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WASHINGTON DEPARTMENT OF FISH AND WILDLIFE     Print Version
NEWS RELEASE
600 Capitol Way North, Olympia, WA 98501-1091


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May 25, 2005
Contact: Michele Culver, (360) 249-1211

Halibut fishing to open for 2 more days on north coast

OLYMPIA - Anglers will get two days in June to fish for halibut off the north coast of Washington, the Washington Department of Fish and Wildlife (WDFW) announced today.

Marine areas 3 (La Push) and 4 (Neah Bay) will be open to halibut fishing from 12:01 a.m. to 11:59 p.m. Thursday, June 16 and again on Saturday, June 18, said Phil Anderson, special assistant to the WDFW director.

"We wanted to give anglers two more days of fishing, but our catch projections show we don't have enough fish remaining under the quota for a Friday-and-Saturday fishery," Anderson said. "By staggering the days, we're hoping to give more people a chance to participate and still stay within the quota."

Fishing was excellent earlier this month, when anglers caught 76,967 pounds of halibut off the north coast in seven days of fishing, Anderson said. By his estimate, the number of anglers fishing off La Push each day was up 80 percent from last year, with a 20 percent increase in anglers at Neah Bay.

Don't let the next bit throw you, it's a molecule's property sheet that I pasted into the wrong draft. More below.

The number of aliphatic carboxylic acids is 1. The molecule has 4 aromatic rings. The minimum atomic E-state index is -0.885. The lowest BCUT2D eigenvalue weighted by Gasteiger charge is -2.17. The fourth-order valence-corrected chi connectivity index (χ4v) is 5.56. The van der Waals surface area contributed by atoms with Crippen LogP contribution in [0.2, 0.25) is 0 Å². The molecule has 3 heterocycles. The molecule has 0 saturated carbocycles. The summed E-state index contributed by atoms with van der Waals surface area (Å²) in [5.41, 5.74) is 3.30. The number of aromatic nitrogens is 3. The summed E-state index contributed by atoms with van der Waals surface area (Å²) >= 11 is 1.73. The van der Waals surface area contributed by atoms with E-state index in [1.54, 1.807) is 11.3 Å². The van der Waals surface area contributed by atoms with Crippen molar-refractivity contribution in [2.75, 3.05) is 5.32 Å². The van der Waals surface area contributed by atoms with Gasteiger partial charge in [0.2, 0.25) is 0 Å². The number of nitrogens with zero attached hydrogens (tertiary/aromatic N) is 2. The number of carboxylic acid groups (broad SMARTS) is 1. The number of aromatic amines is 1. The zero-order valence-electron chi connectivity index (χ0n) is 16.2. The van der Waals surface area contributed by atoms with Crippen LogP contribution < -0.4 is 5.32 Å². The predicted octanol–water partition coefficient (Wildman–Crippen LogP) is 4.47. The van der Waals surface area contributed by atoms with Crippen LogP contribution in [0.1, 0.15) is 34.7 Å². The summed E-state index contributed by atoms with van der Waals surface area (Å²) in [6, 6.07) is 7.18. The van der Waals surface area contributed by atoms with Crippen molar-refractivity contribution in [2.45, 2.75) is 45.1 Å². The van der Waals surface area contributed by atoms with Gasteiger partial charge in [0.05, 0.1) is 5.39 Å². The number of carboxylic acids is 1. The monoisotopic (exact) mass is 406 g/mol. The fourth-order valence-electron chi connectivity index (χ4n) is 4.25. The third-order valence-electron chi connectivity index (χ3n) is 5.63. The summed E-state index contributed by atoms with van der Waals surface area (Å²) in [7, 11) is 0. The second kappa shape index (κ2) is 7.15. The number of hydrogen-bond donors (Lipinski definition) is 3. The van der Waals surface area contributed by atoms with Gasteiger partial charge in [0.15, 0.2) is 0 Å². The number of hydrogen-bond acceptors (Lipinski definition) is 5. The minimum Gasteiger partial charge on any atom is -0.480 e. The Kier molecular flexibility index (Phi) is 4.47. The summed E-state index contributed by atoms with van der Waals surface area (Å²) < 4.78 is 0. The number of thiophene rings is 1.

After closing the fishery to confirm catch totals, WDFW fish biologists determined that 38,470 pounds are still available for harvest under the recreational catch quota for the north coast.

"Barring foul weather, I expect that anglers will catch most - if not all - of the remaining quota," said Anderson, noting that the two-day fishery was approved by both the National Marine Fisheries Service and the International Pacific Halibut Commission.

While the north coast is renowned for large flatfish, anglers are also catching their limit of hefty halibut in other marine areas, Anderson said. The south coast, which includes marine areas 1 (Ilwaco) and 2 (Westport), is still open for halibut fishing, as are all waters of Puget Sound except Hood Canal.

"There are still plenty of opportunities to catch halibut in the state's marine waters right now," Anderson said.